To Catch a Thief - Part Six - A Formal Affair (4 of 4)
‘The foolish thing was to put my trust in a Vetinari,’ he said, putting as much derision in the name as he could. ‘I should have known that I could never fully trust a son of yours!’
‘A son of ours.’
It happened faster than anyone in the room could have seen. Even Angua.
One second she was not there, the next she was.
Lady Margolotta had her hand to Lord Rust’s throat, her teeth bared. It was common knowledge what Lady Margolotta was, but it was never spoken of in polite conversation. So, to see this normally refined woman – the epitome of quiet grace and elegance – flashing viciously in the eyes and baring terrifyingly in the fangs, was to many a truly horrifying sight. Vimes, still tensed for action, looked at her hard, wondering how many people he could save, or how many he would lose, if Lady Margolotta decided to drop all pretence and savage the lot of them. He cast a sideways glance at Captain Angua, and he could see that she was tensed even more than he was. The muscles in her legs were bunched and her stance was that of preparing to pounce. Her steely eyes were fixed on the woman now making Lord Rust go rigid with terror.
He knew what she was, too.
Against the point of the knife, Clarence smiled.
‘Poor move, Rusty,’ he said, smugly.
‘Be quiet.’ It was Lord Vetinari who spoke. Vimes’ head whipped round to look at the Patrician, who was standing stock still. He looked tense, too. Gone was the air of coolness that Lord Vetinari had perfected, replaced instead with a hardness in the face and a stiffness in the body. He frowned at the scene in front of him.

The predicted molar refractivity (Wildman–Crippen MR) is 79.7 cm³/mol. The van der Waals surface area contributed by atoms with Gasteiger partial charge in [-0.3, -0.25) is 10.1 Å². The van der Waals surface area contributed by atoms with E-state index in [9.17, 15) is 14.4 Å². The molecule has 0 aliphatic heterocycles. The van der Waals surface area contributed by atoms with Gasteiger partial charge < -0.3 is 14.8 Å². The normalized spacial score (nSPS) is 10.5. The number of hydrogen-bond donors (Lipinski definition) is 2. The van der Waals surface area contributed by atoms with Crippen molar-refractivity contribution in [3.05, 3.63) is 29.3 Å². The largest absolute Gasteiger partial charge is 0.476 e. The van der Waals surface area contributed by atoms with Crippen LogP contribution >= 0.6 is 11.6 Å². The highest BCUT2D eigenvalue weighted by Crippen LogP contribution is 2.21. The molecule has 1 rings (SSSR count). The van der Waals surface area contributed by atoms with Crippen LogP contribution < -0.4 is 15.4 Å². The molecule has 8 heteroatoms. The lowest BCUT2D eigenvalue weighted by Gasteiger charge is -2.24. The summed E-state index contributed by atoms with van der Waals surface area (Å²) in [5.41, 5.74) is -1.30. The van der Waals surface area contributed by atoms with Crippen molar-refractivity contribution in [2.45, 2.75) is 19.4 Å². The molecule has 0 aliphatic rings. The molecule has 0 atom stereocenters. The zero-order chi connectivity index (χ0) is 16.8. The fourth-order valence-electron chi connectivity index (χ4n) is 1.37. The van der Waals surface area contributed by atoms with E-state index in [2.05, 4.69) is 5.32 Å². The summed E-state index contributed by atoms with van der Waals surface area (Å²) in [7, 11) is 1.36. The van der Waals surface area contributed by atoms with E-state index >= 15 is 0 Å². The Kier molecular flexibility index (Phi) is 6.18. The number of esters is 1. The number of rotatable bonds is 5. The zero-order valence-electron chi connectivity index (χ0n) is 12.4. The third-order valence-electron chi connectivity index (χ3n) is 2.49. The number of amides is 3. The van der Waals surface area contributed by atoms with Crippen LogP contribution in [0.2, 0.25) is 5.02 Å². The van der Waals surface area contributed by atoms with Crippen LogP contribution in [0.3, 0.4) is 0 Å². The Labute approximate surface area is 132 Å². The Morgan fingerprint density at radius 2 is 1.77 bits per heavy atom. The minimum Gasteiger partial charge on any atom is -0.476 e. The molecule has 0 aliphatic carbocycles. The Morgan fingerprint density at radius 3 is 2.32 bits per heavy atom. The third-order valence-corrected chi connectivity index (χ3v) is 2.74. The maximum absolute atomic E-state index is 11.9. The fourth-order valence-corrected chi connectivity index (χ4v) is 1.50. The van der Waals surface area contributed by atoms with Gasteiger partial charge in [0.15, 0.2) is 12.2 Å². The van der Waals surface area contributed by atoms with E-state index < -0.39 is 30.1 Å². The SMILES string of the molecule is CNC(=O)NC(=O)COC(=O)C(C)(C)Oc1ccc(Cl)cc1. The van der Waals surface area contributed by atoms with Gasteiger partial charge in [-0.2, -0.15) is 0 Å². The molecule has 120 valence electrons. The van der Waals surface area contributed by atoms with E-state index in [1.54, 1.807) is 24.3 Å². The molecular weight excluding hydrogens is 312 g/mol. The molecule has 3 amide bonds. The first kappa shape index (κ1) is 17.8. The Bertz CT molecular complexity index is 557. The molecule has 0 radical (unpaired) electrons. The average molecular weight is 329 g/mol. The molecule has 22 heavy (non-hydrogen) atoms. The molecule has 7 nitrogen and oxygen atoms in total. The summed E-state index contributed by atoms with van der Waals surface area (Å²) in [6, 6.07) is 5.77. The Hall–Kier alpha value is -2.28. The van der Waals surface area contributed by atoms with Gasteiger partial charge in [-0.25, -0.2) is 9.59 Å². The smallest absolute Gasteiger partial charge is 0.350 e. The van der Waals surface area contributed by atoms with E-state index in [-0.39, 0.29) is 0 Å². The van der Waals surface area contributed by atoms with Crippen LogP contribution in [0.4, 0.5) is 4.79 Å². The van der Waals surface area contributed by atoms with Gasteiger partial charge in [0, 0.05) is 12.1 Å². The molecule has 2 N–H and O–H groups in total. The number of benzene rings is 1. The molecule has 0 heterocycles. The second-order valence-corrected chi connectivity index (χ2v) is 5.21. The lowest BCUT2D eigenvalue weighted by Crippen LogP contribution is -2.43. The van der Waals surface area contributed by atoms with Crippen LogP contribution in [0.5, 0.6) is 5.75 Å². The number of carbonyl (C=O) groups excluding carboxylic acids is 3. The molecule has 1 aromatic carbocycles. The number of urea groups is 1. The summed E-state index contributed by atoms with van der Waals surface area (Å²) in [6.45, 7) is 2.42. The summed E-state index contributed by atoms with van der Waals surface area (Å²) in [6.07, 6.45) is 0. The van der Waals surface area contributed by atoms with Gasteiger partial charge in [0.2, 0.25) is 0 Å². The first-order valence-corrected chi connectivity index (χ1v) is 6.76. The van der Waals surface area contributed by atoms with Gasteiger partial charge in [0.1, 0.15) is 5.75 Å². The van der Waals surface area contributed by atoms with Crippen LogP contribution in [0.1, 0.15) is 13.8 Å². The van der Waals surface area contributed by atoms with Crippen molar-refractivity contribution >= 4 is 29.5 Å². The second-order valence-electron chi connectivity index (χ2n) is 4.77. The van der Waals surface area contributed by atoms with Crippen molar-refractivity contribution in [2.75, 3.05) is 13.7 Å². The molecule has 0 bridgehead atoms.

The three of them – Clarence, Lord Rust, and Lady Margolotta all looked at him. Clarence was still grinning in a decidedly self-satisfied way.
‘Wipe that silly smile off your face,’ said Vetinari, sternly.
Clarence did so.
The Patrician looked past his son to Lady Margolotta.
‘My lady,’ he said, the tiniest note of pleading in his voice. ‘Don’t.’
Lord Rust whimpered as the iron grip of Lady Margolotta stayed fixed around his now clammy throat.
She did not take her eyes off Lord Rust – her prey – as she spoke.
‘He dares to threaten our child!’ she hissed. ‘In my home!’
‘I know,’ said Vetinari. ‘But let me deal with him.’ At this, Lady Margolotta shot a look to the Patrician that would have sent anyone else screaming and blubbering to the floor. But he remained steadfast.
‘You?’ she said, almost mockingly. ‘What will you do that I cannot?’
‘Forgive him,’ said Lord Vetinari.
It was like a huge bell that tolled silence had been struck in the very centre of the ballroom. Eyes, many disbelieving, were fixed on Lord Vetinari, a man not famed for his powers of forgiveness.
But his face showed nothing but sincerity.
Lady Margolotta’s, however, looked shocked. Shocked and affronted. She increased the pressure on Lord Rust’s throat another foot-pound or so.